James Black, fully Sir James Whyte Black

James
Black, fully Sir James Whyte Black
1924
2010

Scottish Pharmacologist, Established the Physiology Department at The University Of Glasgow

Author Quotes

The outcome, the fourth in an issue of five boys born into a staunch Baptist home, meant that from the beginning I was taught to be respectful of others no less than myself, influencing ever since both my political and administrative attitudes.

The techniques have galloped ahead of the concepts. We have moved away from studying the complexity of the organism; from processes and organization to composition.

The Wellcome Foundation offered me the chance to establish a small academic research unit, modestly funded, but with total independence. The real opportunity, however, came from King's College, London.

There is no shortage of scientific talent. But I am much less optimistic about the managerial vision [of the pharmaceutical industry] to catalyse these talents to deliver the results we all want.

I call myself a pharmacological toolmaker.

We paid off our debts, we learned some, made friends and returned in 1950 with a larger view of life. I had, however, no home, no income of any kind and no prospects whatsoever.

I did help to set up an undergraduate course in medicinal chemistry and made progress in modelling and analyzing pharmacological activity at the tissue level, my new passion.

I had found myself a new mission - and once more my recurring dilemma between corporate commercial needs and personal scientific ambitions was solved unexpectedly.

I learnt, for the first time, the joys of substituting hard, disciplined study for the indulgence of day-dreaming.

I met Hilary Vaughan at a Student Ball in 1944 and we married in the summer of 1946, as soon as I graduated.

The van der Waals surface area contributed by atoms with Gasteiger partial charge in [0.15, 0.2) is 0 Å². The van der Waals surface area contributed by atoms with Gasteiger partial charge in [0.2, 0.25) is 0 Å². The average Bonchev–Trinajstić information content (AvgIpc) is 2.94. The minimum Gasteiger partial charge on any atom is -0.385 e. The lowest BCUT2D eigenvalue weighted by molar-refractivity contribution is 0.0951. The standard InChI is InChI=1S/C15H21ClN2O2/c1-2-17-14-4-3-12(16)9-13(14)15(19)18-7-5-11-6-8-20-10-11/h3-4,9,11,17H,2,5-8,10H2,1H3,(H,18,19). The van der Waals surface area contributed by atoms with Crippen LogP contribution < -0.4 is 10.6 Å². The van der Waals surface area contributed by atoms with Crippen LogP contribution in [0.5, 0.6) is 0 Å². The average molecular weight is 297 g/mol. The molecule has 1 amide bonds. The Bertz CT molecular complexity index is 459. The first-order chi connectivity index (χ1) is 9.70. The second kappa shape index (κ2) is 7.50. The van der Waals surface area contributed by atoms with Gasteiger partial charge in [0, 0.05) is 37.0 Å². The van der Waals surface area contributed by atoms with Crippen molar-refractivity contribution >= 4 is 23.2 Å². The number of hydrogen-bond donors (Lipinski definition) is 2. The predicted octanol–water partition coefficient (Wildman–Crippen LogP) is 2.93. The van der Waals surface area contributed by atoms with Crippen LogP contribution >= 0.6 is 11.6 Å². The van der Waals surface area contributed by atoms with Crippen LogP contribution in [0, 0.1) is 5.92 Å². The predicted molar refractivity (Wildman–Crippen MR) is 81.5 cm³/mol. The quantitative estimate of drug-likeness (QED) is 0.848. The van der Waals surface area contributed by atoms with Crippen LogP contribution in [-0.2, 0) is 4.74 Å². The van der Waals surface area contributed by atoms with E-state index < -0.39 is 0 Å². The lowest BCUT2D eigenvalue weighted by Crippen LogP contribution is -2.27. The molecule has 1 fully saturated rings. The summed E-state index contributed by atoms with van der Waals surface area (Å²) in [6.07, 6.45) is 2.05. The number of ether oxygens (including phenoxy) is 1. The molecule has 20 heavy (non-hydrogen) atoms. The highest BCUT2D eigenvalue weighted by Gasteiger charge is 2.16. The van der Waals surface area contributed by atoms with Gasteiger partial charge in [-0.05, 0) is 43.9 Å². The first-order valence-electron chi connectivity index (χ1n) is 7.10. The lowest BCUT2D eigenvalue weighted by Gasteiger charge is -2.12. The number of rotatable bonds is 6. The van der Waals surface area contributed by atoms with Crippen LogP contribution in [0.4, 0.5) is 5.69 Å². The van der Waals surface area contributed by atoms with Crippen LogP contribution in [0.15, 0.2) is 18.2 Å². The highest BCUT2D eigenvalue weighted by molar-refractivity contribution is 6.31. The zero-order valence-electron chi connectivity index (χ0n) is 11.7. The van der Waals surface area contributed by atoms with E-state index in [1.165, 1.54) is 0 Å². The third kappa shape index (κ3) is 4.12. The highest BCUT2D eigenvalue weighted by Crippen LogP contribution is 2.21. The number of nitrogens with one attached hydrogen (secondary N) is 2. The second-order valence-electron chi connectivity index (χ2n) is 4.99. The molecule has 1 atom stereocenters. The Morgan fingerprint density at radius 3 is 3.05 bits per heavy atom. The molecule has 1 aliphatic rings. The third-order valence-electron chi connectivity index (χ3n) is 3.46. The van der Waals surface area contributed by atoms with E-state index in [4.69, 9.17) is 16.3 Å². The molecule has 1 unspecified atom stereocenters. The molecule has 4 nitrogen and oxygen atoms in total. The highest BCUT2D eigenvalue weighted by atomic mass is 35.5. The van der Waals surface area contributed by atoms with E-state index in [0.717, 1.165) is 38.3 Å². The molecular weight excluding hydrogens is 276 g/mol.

I never found it easy. People say I was lucky twice but I resent that. We stuck with [cimetidine] for four years with no progress until we eventually succeeded. It was not luck, it was bloody hard work.

I wish I had my beta-blockers handy.

In teaching, I wanted to offer a general pharmacology course based on chemical principles, biochemical classification and mathematical modelling. In the event I achieved neither of my ambitions.

My father, a mining engineer and colliery manager, gave his brood many advantages not least of which, for me, was his love of singing which gave music a central place in our lives.

No politics, no committees, no reports, no referees, no interviews ? just highly motivated people picked by a few men of good judgment.

Our brains seem to be organized to make random comparisons of the contents of our memories. Daydreaming allows the process to go into free fall. Suddenly, there is a new idea, born with intense excitement. We cannot organize this process but we can distort or even defeat it.

Peer reviewers go for orthodoxy ... Many of the great 19th-century discoveries were made by men who had independent wealth-Charles Darwin is the prototype. They trusted themselves.

All I ever promised was that I was sure I could develop a new pharmacological agent which might answer a physiological question. Any utility would be implicit in that answer.

Apart from two periods of intense study, of music between the ages of 12 and 14 and of mathematics between the ages of 14 and 16, I coasted, daydreaming, through most of my school years.

During my six years with them Dr. Garnet Davey (subsequently Research Director) constantly supported me and, I have no doubt, fought many battles on my behalf to keep the initially controversial programme going.

Half-jokingly, I asked what was wrong with me. So we made a deal: I would run his biological research provided I had a free hand to run my new project.

Author Picture
First Name
James
Last Name
Black, fully Sir James Whyte Black
Birth Date
1924
Death Date
2010
Bio

Scottish Pharmacologist, Established the Physiology Department at The University Of Glasgow